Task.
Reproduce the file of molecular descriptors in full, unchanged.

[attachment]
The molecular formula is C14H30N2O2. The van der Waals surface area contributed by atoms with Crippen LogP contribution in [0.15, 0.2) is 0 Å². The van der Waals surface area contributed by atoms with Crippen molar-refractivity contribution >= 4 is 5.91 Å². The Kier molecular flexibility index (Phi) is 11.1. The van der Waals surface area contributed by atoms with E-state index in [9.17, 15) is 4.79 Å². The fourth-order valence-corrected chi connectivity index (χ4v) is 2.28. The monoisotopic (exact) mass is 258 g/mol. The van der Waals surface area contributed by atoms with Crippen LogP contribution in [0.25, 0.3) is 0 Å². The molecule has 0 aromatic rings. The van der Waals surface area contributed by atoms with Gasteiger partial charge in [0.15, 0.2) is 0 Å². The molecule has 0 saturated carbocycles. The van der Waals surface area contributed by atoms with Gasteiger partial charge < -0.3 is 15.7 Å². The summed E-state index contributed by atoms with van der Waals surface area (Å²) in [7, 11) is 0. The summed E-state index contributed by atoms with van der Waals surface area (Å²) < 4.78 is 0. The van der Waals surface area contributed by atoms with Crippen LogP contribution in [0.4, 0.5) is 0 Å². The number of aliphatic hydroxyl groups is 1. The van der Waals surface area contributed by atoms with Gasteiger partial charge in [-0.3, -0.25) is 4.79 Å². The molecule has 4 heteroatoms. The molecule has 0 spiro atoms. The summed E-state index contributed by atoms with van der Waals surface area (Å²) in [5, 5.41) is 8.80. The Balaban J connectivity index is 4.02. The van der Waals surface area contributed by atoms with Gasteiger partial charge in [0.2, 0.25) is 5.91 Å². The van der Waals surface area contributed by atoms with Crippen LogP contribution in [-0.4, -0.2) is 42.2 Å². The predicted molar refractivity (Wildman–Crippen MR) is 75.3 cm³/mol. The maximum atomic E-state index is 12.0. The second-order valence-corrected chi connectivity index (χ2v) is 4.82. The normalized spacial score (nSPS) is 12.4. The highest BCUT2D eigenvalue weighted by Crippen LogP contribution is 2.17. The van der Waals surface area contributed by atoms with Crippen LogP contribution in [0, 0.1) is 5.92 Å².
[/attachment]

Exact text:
The molecular formula is C14H30N2O2. The van der Waals surface area contributed by atoms with Crippen LogP contribution in [0.15, 0.2) is 0 Å². The van der Waals surface area contributed by atoms with Crippen molar-refractivity contribution >= 4 is 5.91 Å². The Kier molecular flexibility index (Phi) is 11.1. The van der Waals surface area contributed by atoms with E-state index in [9.17, 15) is 4.79 Å². The fourth-order valence-corrected chi connectivity index (χ4v) is 2.28. The monoisotopic (exact) mass is 258 g/mol. The van der Waals surface area contributed by atoms with Crippen LogP contribution in [0.25, 0.3) is 0 Å². The molecule has 0 aromatic rings. The van der Waals surface area contributed by atoms with Gasteiger partial charge in [0.15, 0.2) is 0 Å². The molecule has 0 saturated carbocycles. The van der Waals surface area contributed by atoms with Gasteiger partial charge < -0.3 is 15.7 Å². The summed E-state index contributed by atoms with van der Waals surface area (Å²) in [7, 11) is 0. The summed E-state index contributed by atoms with van der Waals surface area (Å²) < 4.78 is 0. The van der Waals surface area contributed by atoms with Crippen LogP contribution in [0.4, 0.5) is 0 Å². The number of aliphatic hydroxyl groups is 1. The van der Waals surface area contributed by atoms with Gasteiger partial charge in [-0.3, -0.25) is 4.79 Å². The molecule has 4 heteroatoms. The molecule has 0 spiro atoms. The summed E-state index contributed by atoms with van der Waals surface area (Å²) in [5, 5.41) is 8.80. The Balaban J connectivity index is 4.02. The van der Waals surface area contributed by atoms with Gasteiger partial charge in [0.2, 0.25) is 5.91 Å². The van der Waals surface area contributed by atoms with Crippen LogP contribution in [-0.4, -0.2) is 42.2 Å². The predicted molar refractivity (Wildman–Crippen MR) is 75.3 cm³/mol. The maximum atomic E-state index is 12.0. The second-order valence-corrected chi connectivity index (χ2v) is 4.82. The normalized spacial score (nSPS) is 12.4. The highest BCUT2D eigenvalue weighted by Crippen LogP contribution is 2.17. The van der Waals surface area contributed by atoms with Crippen LogP contribution in [0, 0.1) is 5.92 Å².